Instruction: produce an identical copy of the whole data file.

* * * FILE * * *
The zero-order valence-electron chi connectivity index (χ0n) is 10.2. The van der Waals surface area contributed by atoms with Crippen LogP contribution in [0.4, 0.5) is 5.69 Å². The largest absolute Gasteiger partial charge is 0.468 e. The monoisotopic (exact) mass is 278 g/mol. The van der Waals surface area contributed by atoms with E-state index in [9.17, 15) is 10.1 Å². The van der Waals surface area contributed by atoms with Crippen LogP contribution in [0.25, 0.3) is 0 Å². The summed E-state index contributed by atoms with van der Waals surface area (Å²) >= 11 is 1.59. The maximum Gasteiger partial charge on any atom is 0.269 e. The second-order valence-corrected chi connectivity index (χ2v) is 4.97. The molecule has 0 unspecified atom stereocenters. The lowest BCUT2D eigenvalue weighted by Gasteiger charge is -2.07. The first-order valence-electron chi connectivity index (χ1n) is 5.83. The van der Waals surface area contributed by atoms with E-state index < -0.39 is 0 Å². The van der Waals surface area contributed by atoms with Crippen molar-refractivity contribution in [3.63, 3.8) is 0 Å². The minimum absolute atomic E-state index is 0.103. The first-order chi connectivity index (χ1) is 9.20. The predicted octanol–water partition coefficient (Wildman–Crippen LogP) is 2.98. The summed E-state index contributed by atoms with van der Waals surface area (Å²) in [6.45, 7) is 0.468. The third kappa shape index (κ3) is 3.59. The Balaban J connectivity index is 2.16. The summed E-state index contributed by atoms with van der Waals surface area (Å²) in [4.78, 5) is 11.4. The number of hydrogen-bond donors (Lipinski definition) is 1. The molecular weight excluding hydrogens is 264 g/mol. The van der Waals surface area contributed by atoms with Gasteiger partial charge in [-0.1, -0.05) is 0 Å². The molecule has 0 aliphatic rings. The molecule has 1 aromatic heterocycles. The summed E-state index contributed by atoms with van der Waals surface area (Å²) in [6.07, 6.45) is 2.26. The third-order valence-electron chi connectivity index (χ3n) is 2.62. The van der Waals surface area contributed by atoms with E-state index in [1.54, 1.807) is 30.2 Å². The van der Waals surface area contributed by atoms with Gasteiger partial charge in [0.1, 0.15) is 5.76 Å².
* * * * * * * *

The zero-order valence-electron chi connectivity index (χ0n) is 10.2. The van der Waals surface area contributed by atoms with Crippen LogP contribution in [0.4, 0.5) is 5.69 Å². The largest absolute Gasteiger partial charge is 0.468 e. The monoisotopic (exact) mass is 278 g/mol. The van der Waals surface area contributed by atoms with E-state index in [9.17, 15) is 10.1 Å². The van der Waals surface area contributed by atoms with Crippen LogP contribution in [0.25, 0.3) is 0 Å². The summed E-state index contributed by atoms with van der Waals surface area (Å²) >= 11 is 1.59. The maximum Gasteiger partial charge on any atom is 0.269 e. The second-order valence-corrected chi connectivity index (χ2v) is 4.97. The molecule has 0 unspecified atom stereocenters. The lowest BCUT2D eigenvalue weighted by Gasteiger charge is -2.07. The first-order valence-electron chi connectivity index (χ1n) is 5.83. The van der Waals surface area contributed by atoms with E-state index < -0.39 is 0 Å². The van der Waals surface area contributed by atoms with Crippen molar-refractivity contribution in [3.63, 3.8) is 0 Å². The minimum absolute atomic E-state index is 0.103. The first-order chi connectivity index (χ1) is 9.20. The predicted octanol–water partition coefficient (Wildman–Crippen LogP) is 2.98. The summed E-state index contributed by atoms with van der Waals surface area (Å²) in [6.45, 7) is 0.468. The third kappa shape index (κ3) is 3.59. The Balaban J connectivity index is 2.16. The summed E-state index contributed by atoms with van der Waals surface area (Å²) in [4.78, 5) is 11.4. The number of hydrogen-bond donors (Lipinski definition) is 1. The molecular weight excluding hydrogens is 264 g/mol. The van der Waals surface area contributed by atoms with Gasteiger partial charge in [-0.1, -0.05) is 0 Å². The molecule has 0 aliphatic rings. The molecule has 1 aromatic heterocycles. The summed E-state index contributed by atoms with van der Waals surface area (Å²) in [6.07, 6.45) is 2.26. The third-order valence-electron chi connectivity index (χ3n) is 2.62. The van der Waals surface area contributed by atoms with E-state index in [1.54, 1.807) is 30.2 Å². The van der Waals surface area contributed by atoms with Gasteiger partial charge in [0.1, 0.15) is 5.76 Å².